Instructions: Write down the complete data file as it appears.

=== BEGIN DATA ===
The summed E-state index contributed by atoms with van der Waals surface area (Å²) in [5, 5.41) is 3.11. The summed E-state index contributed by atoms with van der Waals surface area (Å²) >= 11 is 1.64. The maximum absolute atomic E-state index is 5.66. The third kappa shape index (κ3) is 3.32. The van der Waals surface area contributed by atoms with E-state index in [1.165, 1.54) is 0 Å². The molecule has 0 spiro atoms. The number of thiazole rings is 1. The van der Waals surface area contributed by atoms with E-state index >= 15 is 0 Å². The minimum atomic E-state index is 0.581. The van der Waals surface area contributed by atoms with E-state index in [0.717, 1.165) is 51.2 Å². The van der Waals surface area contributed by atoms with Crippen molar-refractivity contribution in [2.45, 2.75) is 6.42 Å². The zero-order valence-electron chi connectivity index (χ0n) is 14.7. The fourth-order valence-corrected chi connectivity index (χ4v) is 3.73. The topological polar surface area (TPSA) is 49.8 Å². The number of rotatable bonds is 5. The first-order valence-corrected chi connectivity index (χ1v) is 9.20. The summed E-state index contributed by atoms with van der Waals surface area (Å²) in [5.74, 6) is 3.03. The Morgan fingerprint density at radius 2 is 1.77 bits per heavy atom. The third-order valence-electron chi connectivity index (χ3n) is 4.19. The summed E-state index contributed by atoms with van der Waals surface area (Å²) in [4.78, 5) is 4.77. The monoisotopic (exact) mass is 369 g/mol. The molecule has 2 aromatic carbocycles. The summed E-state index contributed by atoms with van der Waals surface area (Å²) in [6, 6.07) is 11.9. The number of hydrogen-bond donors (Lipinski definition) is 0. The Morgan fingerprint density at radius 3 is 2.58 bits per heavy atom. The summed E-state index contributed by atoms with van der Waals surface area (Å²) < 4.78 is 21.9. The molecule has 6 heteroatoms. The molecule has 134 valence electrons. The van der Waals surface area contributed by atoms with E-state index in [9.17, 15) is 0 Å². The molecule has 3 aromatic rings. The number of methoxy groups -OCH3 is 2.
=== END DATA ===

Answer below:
The summed E-state index contributed by atoms with van der Waals surface area (Å²) in [5, 5.41) is 3.11. The summed E-state index contributed by atoms with van der Waals surface area (Å²) >= 11 is 1.64. The maximum absolute atomic E-state index is 5.66. The third kappa shape index (κ3) is 3.32. The van der Waals surface area contributed by atoms with E-state index in [1.165, 1.54) is 0 Å². The molecule has 0 spiro atoms. The number of thiazole rings is 1. The van der Waals surface area contributed by atoms with E-state index >= 15 is 0 Å². The minimum atomic E-state index is 0.581. The van der Waals surface area contributed by atoms with E-state index in [0.717, 1.165) is 51.2 Å². The van der Waals surface area contributed by atoms with Crippen molar-refractivity contribution in [2.45, 2.75) is 6.42 Å². The zero-order valence-electron chi connectivity index (χ0n) is 14.7. The fourth-order valence-corrected chi connectivity index (χ4v) is 3.73. The topological polar surface area (TPSA) is 49.8 Å². The number of rotatable bonds is 5. The first-order valence-corrected chi connectivity index (χ1v) is 9.20. The summed E-state index contributed by atoms with van der Waals surface area (Å²) in [5.74, 6) is 3.03. The Morgan fingerprint density at radius 2 is 1.77 bits per heavy atom. The third-order valence-electron chi connectivity index (χ3n) is 4.19. The summed E-state index contributed by atoms with van der Waals surface area (Å²) in [4.78, 5) is 4.77. The monoisotopic (exact) mass is 369 g/mol. The molecule has 2 aromatic carbocycles. The summed E-state index contributed by atoms with van der Waals surface area (Å²) in [6, 6.07) is 11.9. The number of hydrogen-bond donors (Lipinski definition) is 0. The Morgan fingerprint density at radius 3 is 2.58 bits per heavy atom. The summed E-state index contributed by atoms with van der Waals surface area (Å²) < 4.78 is 21.9. The molecule has 6 heteroatoms. The molecule has 134 valence electrons. The van der Waals surface area contributed by atoms with E-state index in [9.17, 15) is 0 Å². The molecule has 3 aromatic rings. The number of methoxy groups -OCH3 is 2.